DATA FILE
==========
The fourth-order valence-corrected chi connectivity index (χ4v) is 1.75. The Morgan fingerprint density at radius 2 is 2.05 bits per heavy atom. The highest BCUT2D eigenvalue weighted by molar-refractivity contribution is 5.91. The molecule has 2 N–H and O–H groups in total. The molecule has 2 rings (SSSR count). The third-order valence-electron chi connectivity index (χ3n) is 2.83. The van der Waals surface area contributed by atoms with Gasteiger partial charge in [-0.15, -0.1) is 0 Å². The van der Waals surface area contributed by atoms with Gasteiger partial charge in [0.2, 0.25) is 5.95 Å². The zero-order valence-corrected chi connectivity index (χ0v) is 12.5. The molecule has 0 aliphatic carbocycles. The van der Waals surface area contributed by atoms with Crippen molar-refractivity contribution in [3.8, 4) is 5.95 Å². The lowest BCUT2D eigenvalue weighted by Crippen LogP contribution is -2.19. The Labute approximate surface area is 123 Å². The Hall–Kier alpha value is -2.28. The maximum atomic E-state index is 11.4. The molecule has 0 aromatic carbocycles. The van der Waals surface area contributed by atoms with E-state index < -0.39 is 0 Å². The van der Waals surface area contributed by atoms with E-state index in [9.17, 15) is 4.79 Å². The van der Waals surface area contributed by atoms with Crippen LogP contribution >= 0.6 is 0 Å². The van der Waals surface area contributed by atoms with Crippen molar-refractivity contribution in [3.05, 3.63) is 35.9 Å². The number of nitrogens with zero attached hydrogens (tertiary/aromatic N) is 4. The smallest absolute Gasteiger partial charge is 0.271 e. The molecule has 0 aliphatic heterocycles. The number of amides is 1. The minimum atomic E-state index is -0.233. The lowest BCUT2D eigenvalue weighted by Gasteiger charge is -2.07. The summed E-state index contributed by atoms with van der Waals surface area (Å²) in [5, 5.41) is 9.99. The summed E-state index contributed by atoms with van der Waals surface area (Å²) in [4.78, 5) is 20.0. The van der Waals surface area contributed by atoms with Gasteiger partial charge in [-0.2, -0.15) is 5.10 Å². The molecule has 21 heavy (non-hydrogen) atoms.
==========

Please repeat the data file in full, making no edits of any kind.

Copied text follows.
The fourth-order valence-corrected chi connectivity index (χ4v) is 1.75. The Morgan fingerprint density at radius 2 is 2.05 bits per heavy atom. The highest BCUT2D eigenvalue weighted by molar-refractivity contribution is 5.91. The molecule has 2 N–H and O–H groups in total. The molecule has 2 rings (SSSR count). The third-order valence-electron chi connectivity index (χ3n) is 2.83. The van der Waals surface area contributed by atoms with Gasteiger partial charge in [-0.15, -0.1) is 0 Å². The van der Waals surface area contributed by atoms with Gasteiger partial charge in [0.2, 0.25) is 5.95 Å². The zero-order valence-corrected chi connectivity index (χ0v) is 12.5. The molecule has 0 aliphatic carbocycles. The van der Waals surface area contributed by atoms with Crippen molar-refractivity contribution in [3.8, 4) is 5.95 Å². The lowest BCUT2D eigenvalue weighted by Crippen LogP contribution is -2.19. The Labute approximate surface area is 123 Å². The Hall–Kier alpha value is -2.28. The maximum atomic E-state index is 11.4. The molecule has 0 aromatic carbocycles. The van der Waals surface area contributed by atoms with E-state index < -0.39 is 0 Å². The van der Waals surface area contributed by atoms with E-state index in [9.17, 15) is 4.79 Å². The van der Waals surface area contributed by atoms with Crippen LogP contribution >= 0.6 is 0 Å². The van der Waals surface area contributed by atoms with Crippen molar-refractivity contribution in [3.05, 3.63) is 35.9 Å². The number of nitrogens with zero attached hydrogens (tertiary/aromatic N) is 4. The smallest absolute Gasteiger partial charge is 0.271 e. The molecule has 0 aliphatic heterocycles. The number of amides is 1. The minimum atomic E-state index is -0.233. The lowest BCUT2D eigenvalue weighted by Gasteiger charge is -2.07. The summed E-state index contributed by atoms with van der Waals surface area (Å²) in [5, 5.41) is 9.99. The summed E-state index contributed by atoms with van der Waals surface area (Å²) in [4.78, 5) is 20.0. The van der Waals surface area contributed by atoms with Gasteiger partial charge in [-0.2, -0.15) is 5.10 Å². The molecule has 21 heavy (non-hydrogen) atoms.